“As soon as we found the pits, we saw that they were different from crushed pits from which olive oil was produced,” said TAU’s Dr. Dafna Langgut. “The the ones we found were intact.” They compared the olive pits with those found by Galili in another underwater site off elsewhere off the Haifa coast several years ago.

In 2014, an archaeological team headed by Galili and Dr. Deborah Cvikel, found a well belonging to a Neolithic village at a site known as Kfar Samir. It was exceptional because unlike most archaeological sites in Israel, the village is about 200 meters (218 yards) offshore and located about 16 feet underwater. The site was older – between 7,000 and 7,500 years old – than Carmel Forging site and about 1,800 meters away.

The remains discovered at Samir were crushed olive pits, along with olive peels and were identified as waste of olive time production and included pollen grains from olive trees; no such powder was found in the facilities now found at the Carmel Forging site.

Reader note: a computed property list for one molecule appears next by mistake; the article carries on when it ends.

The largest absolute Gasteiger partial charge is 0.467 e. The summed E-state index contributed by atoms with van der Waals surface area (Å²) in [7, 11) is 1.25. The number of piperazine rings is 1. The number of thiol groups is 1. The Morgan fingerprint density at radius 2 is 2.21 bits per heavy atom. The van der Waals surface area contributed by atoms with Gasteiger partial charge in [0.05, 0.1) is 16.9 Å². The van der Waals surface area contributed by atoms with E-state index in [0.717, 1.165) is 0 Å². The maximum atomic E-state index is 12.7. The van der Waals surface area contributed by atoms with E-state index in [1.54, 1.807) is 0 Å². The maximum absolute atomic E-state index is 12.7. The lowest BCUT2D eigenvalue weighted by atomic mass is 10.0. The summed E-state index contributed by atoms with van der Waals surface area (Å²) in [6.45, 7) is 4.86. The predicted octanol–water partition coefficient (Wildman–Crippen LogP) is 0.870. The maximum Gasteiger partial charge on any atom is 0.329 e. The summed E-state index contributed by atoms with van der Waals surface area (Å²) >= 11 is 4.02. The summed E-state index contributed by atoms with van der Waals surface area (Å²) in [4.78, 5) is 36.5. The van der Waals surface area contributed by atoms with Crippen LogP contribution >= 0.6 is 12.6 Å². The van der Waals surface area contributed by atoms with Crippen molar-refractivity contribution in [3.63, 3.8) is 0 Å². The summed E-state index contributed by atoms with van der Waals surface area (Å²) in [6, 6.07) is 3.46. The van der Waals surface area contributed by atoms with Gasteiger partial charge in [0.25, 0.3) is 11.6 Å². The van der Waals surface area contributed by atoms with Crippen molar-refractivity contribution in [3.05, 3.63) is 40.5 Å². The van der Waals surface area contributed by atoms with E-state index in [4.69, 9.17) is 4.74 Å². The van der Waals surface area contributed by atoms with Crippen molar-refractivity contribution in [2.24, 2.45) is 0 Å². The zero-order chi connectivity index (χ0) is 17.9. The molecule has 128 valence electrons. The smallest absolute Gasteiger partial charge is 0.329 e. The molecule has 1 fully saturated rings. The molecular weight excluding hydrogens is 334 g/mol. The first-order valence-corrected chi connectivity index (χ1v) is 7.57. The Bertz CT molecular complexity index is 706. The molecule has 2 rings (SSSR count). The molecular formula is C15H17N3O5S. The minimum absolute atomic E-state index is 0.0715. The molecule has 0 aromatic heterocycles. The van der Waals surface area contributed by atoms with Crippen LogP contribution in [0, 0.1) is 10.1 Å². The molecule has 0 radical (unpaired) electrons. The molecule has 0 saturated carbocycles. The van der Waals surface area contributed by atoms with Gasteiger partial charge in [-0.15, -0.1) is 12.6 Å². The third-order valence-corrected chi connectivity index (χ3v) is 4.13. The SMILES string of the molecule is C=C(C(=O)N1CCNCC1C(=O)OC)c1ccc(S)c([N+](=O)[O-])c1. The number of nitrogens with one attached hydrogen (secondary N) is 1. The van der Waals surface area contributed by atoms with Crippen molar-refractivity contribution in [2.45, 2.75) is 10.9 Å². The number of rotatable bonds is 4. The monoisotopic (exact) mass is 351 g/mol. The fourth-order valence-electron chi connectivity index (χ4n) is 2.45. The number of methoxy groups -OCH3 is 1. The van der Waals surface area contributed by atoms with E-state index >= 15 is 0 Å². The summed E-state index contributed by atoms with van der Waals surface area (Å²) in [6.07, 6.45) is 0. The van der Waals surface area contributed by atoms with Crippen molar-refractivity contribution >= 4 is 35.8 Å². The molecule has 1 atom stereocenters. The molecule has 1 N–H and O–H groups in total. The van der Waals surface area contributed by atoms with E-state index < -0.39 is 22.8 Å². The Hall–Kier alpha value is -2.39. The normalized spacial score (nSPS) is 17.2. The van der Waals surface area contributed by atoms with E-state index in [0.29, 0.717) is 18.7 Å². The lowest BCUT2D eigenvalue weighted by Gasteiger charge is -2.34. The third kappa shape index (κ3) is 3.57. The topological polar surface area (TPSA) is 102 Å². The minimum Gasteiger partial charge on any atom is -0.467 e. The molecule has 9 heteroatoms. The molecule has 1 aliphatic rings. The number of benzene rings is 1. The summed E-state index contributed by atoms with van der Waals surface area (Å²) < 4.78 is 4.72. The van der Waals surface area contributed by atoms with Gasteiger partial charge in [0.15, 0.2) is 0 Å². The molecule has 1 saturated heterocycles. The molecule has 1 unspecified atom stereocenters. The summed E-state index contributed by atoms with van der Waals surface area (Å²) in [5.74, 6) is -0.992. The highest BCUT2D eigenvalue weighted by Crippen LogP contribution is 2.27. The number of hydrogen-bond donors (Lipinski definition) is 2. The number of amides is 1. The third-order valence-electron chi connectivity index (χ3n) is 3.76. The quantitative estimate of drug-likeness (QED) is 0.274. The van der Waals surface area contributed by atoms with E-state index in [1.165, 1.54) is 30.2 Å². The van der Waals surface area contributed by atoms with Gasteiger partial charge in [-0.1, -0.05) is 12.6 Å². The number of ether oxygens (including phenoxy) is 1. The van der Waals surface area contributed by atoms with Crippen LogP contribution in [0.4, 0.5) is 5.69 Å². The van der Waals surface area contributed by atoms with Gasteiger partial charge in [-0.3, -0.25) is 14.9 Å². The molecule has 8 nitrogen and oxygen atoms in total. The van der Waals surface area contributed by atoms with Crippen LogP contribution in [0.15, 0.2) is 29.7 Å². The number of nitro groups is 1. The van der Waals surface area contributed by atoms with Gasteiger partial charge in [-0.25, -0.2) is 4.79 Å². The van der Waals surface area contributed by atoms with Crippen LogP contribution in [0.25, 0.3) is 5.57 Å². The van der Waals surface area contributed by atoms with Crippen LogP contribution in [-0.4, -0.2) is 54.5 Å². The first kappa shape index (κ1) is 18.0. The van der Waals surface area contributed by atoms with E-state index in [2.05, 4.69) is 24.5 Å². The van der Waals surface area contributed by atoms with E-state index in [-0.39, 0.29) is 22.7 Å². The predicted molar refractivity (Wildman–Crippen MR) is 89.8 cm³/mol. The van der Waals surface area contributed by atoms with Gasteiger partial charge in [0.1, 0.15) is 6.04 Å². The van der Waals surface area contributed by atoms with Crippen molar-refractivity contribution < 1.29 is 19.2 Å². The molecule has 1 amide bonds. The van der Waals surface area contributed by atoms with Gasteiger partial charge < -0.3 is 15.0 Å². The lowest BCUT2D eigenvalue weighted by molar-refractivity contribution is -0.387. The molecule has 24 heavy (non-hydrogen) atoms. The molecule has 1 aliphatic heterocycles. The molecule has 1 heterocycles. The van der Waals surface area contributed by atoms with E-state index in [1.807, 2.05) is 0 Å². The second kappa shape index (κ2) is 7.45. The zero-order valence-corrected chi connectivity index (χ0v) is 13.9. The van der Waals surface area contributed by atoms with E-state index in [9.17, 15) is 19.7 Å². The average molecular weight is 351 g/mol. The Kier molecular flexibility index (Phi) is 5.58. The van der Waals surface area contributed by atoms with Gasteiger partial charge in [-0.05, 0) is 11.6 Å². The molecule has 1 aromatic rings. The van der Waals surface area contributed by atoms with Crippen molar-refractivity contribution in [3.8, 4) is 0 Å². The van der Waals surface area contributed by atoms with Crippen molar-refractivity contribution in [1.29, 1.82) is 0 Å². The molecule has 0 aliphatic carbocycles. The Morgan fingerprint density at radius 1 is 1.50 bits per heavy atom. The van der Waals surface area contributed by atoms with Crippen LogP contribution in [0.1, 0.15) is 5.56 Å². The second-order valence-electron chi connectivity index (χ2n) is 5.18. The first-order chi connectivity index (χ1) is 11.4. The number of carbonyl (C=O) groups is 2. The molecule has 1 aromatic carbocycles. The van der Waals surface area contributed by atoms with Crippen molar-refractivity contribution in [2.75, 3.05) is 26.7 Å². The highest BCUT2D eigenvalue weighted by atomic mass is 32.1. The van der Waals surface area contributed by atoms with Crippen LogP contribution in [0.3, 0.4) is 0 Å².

Another characteristic that tipped the scales in favor of the determination that the facilities were intended for the production of edible olives was the proximity to the beach. The Carmel Forging site was, as mentioned, close to the beach. The proximity to the beach does not allow storage of olives due to the high humidity that causes mold to form in a short time, so, according to the researchers, it does not make sense that the facilities were used to store fresh olives.